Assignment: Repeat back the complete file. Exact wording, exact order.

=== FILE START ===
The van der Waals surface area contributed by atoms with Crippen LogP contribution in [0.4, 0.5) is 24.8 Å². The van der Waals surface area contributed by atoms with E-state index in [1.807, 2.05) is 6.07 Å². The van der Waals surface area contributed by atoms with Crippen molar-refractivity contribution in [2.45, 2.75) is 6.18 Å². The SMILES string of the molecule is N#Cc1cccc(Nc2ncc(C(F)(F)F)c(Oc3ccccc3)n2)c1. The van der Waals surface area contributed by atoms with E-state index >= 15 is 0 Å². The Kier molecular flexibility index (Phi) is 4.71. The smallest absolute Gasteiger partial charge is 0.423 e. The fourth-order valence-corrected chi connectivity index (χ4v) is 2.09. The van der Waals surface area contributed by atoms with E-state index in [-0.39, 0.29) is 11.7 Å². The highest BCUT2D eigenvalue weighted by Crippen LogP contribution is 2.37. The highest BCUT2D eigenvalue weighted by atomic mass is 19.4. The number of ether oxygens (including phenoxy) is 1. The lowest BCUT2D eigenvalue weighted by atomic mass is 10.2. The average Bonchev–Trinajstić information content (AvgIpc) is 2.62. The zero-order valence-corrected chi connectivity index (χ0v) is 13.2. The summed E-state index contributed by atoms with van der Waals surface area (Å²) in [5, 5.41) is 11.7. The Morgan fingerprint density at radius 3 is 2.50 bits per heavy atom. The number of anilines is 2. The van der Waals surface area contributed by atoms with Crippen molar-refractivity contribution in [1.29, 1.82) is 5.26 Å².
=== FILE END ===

The van der Waals surface area contributed by atoms with Crippen LogP contribution in [0.4, 0.5) is 24.8 Å². The van der Waals surface area contributed by atoms with E-state index in [1.807, 2.05) is 6.07 Å². The van der Waals surface area contributed by atoms with Crippen molar-refractivity contribution in [2.45, 2.75) is 6.18 Å². The SMILES string of the molecule is N#Cc1cccc(Nc2ncc(C(F)(F)F)c(Oc3ccccc3)n2)c1. The van der Waals surface area contributed by atoms with E-state index >= 15 is 0 Å². The Kier molecular flexibility index (Phi) is 4.71. The smallest absolute Gasteiger partial charge is 0.423 e. The fourth-order valence-corrected chi connectivity index (χ4v) is 2.09. The van der Waals surface area contributed by atoms with E-state index in [-0.39, 0.29) is 11.7 Å². The highest BCUT2D eigenvalue weighted by Crippen LogP contribution is 2.37. The highest BCUT2D eigenvalue weighted by atomic mass is 19.4. The number of ether oxygens (including phenoxy) is 1. The lowest BCUT2D eigenvalue weighted by atomic mass is 10.2. The average Bonchev–Trinajstić information content (AvgIpc) is 2.62. The zero-order valence-corrected chi connectivity index (χ0v) is 13.2. The summed E-state index contributed by atoms with van der Waals surface area (Å²) in [5, 5.41) is 11.7. The Morgan fingerprint density at radius 3 is 2.50 bits per heavy atom. The number of anilines is 2. The van der Waals surface area contributed by atoms with Crippen molar-refractivity contribution in [1.29, 1.82) is 5.26 Å².